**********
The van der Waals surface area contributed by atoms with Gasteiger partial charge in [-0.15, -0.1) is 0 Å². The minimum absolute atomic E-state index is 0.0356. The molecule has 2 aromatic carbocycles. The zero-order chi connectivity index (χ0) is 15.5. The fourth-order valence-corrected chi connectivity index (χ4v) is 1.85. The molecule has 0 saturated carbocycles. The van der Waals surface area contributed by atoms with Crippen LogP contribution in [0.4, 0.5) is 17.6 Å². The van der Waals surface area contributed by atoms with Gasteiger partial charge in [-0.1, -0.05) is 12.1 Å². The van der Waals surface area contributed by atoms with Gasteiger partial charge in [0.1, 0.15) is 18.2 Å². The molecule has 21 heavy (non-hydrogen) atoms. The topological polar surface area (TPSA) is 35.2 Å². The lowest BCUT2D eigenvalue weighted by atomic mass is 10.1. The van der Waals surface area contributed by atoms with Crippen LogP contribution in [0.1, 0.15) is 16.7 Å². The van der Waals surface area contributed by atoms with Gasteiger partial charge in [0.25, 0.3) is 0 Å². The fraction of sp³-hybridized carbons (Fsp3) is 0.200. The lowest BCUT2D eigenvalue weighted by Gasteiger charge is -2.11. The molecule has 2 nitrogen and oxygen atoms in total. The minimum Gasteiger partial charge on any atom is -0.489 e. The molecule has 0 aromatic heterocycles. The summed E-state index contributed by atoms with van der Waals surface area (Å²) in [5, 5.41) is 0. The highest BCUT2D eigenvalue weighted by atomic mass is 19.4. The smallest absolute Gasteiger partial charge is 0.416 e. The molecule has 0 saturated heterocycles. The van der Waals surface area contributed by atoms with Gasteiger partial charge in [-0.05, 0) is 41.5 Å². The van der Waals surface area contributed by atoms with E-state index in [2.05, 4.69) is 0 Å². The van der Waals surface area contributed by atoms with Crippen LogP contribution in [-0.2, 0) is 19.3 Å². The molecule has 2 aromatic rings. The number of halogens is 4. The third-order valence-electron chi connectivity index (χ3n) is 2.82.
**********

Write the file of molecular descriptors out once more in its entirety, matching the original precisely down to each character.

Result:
The van der Waals surface area contributed by atoms with Gasteiger partial charge in [-0.15, -0.1) is 0 Å². The minimum absolute atomic E-state index is 0.0356. The molecule has 2 aromatic carbocycles. The zero-order chi connectivity index (χ0) is 15.5. The fourth-order valence-corrected chi connectivity index (χ4v) is 1.85. The molecule has 0 saturated carbocycles. The van der Waals surface area contributed by atoms with Crippen LogP contribution in [0.4, 0.5) is 17.6 Å². The van der Waals surface area contributed by atoms with Gasteiger partial charge in [-0.1, -0.05) is 12.1 Å². The van der Waals surface area contributed by atoms with Gasteiger partial charge in [0.1, 0.15) is 18.2 Å². The molecule has 21 heavy (non-hydrogen) atoms. The topological polar surface area (TPSA) is 35.2 Å². The lowest BCUT2D eigenvalue weighted by atomic mass is 10.1. The van der Waals surface area contributed by atoms with Crippen LogP contribution in [0.1, 0.15) is 16.7 Å². The van der Waals surface area contributed by atoms with Gasteiger partial charge in [0.25, 0.3) is 0 Å². The fraction of sp³-hybridized carbons (Fsp3) is 0.200. The lowest BCUT2D eigenvalue weighted by Gasteiger charge is -2.11. The molecule has 2 nitrogen and oxygen atoms in total. The minimum Gasteiger partial charge on any atom is -0.489 e. The molecule has 0 aromatic heterocycles. The summed E-state index contributed by atoms with van der Waals surface area (Å²) in [5, 5.41) is 0. The highest BCUT2D eigenvalue weighted by atomic mass is 19.4. The smallest absolute Gasteiger partial charge is 0.416 e. The molecule has 0 saturated heterocycles. The van der Waals surface area contributed by atoms with Gasteiger partial charge in [-0.05, 0) is 41.5 Å². The van der Waals surface area contributed by atoms with E-state index in [2.05, 4.69) is 0 Å². The van der Waals surface area contributed by atoms with Crippen LogP contribution in [-0.2, 0) is 19.3 Å². The molecule has 2 aromatic rings. The number of halogens is 4. The third-order valence-electron chi connectivity index (χ3n) is 2.82.